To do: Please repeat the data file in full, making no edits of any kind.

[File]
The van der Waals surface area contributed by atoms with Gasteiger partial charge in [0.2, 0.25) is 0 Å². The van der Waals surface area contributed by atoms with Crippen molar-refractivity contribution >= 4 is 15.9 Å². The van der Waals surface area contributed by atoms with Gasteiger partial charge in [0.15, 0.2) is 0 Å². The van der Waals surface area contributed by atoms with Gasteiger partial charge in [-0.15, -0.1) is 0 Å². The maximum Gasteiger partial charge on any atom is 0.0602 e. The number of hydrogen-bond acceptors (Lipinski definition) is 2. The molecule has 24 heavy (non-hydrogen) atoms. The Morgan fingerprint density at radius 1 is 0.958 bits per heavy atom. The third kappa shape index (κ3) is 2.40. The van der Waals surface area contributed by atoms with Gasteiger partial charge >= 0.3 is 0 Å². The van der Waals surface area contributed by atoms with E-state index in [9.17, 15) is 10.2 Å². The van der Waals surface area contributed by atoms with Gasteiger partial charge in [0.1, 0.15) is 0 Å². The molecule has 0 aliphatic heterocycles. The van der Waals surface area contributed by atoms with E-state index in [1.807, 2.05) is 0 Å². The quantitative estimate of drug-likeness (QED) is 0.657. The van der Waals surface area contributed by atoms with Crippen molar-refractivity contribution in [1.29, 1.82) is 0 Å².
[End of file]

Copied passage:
The van der Waals surface area contributed by atoms with Gasteiger partial charge in [0.2, 0.25) is 0 Å². The van der Waals surface area contributed by atoms with Crippen molar-refractivity contribution >= 4 is 15.9 Å². The van der Waals surface area contributed by atoms with Gasteiger partial charge in [0.15, 0.2) is 0 Å². The van der Waals surface area contributed by atoms with Gasteiger partial charge in [-0.15, -0.1) is 0 Å². The maximum Gasteiger partial charge on any atom is 0.0602 e. The number of hydrogen-bond acceptors (Lipinski definition) is 2. The molecule has 24 heavy (non-hydrogen) atoms. The Morgan fingerprint density at radius 1 is 0.958 bits per heavy atom. The third kappa shape index (κ3) is 2.40. The van der Waals surface area contributed by atoms with Gasteiger partial charge >= 0.3 is 0 Å². The van der Waals surface area contributed by atoms with E-state index in [9.17, 15) is 10.2 Å². The van der Waals surface area contributed by atoms with Gasteiger partial charge in [0.1, 0.15) is 0 Å². The molecule has 0 aliphatic heterocycles. The van der Waals surface area contributed by atoms with E-state index in [1.807, 2.05) is 0 Å². The quantitative estimate of drug-likeness (QED) is 0.657. The van der Waals surface area contributed by atoms with Crippen molar-refractivity contribution in [1.29, 1.82) is 0 Å².